An African-American attorney is suing the Los Angeles law firm founded by the late Johnnie Cochran over alleged racial discrimination.
The Los Angeles Times said Saturday that Shawn Chapman Holley has said that after Cochran's death in 2005, the firm's leadership was turned over to "white men who began to discriminate against black lawyers and black clients."
Prior to Cochran's death, the law firm gained notoriety for the acquittal of 1994 double murder charges against O.J. Simpson. The lawsuit has stunned members of the city's black establishment, the Times said.
Public affairs consultant Kerman Maddox, told the Times, "I'm shocked; if true, that would be a devastating blow to the legacy of Johnnie Cochran."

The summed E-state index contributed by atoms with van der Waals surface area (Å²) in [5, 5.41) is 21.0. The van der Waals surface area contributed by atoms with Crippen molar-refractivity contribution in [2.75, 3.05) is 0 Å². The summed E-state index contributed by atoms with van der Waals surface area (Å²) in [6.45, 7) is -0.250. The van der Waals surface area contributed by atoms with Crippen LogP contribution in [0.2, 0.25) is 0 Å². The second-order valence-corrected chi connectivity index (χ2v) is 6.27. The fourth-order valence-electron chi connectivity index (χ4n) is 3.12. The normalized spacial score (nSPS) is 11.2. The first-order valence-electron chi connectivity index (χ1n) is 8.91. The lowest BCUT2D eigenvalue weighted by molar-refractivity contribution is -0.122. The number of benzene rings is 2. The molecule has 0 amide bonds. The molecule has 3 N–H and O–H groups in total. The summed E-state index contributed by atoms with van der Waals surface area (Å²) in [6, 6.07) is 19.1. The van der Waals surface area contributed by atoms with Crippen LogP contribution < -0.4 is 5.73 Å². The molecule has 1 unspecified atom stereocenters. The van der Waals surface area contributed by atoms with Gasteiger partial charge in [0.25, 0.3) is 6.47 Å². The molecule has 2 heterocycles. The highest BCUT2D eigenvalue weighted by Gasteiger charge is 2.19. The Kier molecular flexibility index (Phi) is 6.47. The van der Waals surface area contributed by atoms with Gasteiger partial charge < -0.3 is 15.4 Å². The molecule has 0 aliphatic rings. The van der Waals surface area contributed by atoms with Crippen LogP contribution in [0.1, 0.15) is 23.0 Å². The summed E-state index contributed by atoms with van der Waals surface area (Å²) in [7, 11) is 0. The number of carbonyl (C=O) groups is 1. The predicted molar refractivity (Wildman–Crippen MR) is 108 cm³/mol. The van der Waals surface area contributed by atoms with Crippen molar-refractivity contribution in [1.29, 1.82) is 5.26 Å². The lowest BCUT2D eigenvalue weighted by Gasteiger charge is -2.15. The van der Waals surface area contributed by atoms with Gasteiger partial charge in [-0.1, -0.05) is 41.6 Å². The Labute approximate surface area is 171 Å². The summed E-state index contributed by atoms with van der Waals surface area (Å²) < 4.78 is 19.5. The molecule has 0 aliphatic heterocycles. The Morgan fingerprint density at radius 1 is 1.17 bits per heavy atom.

Randy McMurray, a black partner in the firm, denied Holley's charges. "We probably have the most diverse law firm in California; I don't know what race we would be discriminating against," he said.
Holley worked for the firm for some 17 years before she says she was demoted by Caucasian males and then fired in January of 2006, an allegation the firm has denied.